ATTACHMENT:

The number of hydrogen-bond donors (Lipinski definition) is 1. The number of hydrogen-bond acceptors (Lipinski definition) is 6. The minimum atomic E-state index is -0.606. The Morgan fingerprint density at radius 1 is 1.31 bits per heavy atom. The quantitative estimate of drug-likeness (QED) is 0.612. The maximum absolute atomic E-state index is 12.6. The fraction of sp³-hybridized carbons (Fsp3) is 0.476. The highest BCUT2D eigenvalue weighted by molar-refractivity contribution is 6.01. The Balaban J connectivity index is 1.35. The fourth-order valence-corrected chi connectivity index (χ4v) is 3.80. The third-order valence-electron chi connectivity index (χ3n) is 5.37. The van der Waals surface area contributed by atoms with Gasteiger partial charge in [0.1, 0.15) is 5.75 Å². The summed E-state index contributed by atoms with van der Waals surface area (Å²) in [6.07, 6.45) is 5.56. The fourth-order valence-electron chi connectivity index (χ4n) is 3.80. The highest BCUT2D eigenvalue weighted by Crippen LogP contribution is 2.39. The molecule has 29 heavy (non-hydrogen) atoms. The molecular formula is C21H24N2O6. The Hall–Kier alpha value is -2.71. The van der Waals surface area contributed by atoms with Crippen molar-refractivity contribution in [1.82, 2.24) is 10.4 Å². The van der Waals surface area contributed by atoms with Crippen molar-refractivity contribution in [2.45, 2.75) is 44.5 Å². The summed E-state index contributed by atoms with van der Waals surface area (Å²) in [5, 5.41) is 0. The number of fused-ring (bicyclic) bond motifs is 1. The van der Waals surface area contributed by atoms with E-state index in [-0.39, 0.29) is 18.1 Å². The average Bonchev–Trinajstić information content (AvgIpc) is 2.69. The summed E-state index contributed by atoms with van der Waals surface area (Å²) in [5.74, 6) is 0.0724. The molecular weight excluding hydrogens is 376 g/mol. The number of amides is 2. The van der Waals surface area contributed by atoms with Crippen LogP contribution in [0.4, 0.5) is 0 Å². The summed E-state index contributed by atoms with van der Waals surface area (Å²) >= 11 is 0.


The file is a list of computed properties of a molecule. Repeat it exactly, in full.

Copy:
The number of hydrogen-bond donors (Lipinski definition) is 1. The number of hydrogen-bond acceptors (Lipinski definition) is 6. The minimum atomic E-state index is -0.606. The Morgan fingerprint density at radius 1 is 1.31 bits per heavy atom. The quantitative estimate of drug-likeness (QED) is 0.612. The maximum absolute atomic E-state index is 12.6. The fraction of sp³-hybridized carbons (Fsp3) is 0.476. The highest BCUT2D eigenvalue weighted by molar-refractivity contribution is 6.01. The Balaban J connectivity index is 1.35. The fourth-order valence-corrected chi connectivity index (χ4v) is 3.80. The third-order valence-electron chi connectivity index (χ3n) is 5.37. The van der Waals surface area contributed by atoms with Gasteiger partial charge in [0.1, 0.15) is 5.75 Å². The summed E-state index contributed by atoms with van der Waals surface area (Å²) in [6.07, 6.45) is 5.56. The fourth-order valence-electron chi connectivity index (χ4n) is 3.80. The highest BCUT2D eigenvalue weighted by Crippen LogP contribution is 2.39. The molecule has 29 heavy (non-hydrogen) atoms. The molecular formula is C21H24N2O6. The Hall–Kier alpha value is -2.71. The van der Waals surface area contributed by atoms with Crippen molar-refractivity contribution in [1.82, 2.24) is 10.4 Å². The van der Waals surface area contributed by atoms with Crippen molar-refractivity contribution in [2.45, 2.75) is 44.5 Å². The summed E-state index contributed by atoms with van der Waals surface area (Å²) in [5, 5.41) is 0. The number of fused-ring (bicyclic) bond motifs is 1. The van der Waals surface area contributed by atoms with E-state index in [-0.39, 0.29) is 18.1 Å². The average Bonchev–Trinajstić information content (AvgIpc) is 2.69. The summed E-state index contributed by atoms with van der Waals surface area (Å²) in [5.74, 6) is 0.0724. The molecular weight excluding hydrogens is 376 g/mol. The number of amides is 2. The van der Waals surface area contributed by atoms with Crippen LogP contribution in [0.4, 0.5) is 0 Å². The summed E-state index contributed by atoms with van der Waals surface area (Å²) >= 11 is 0.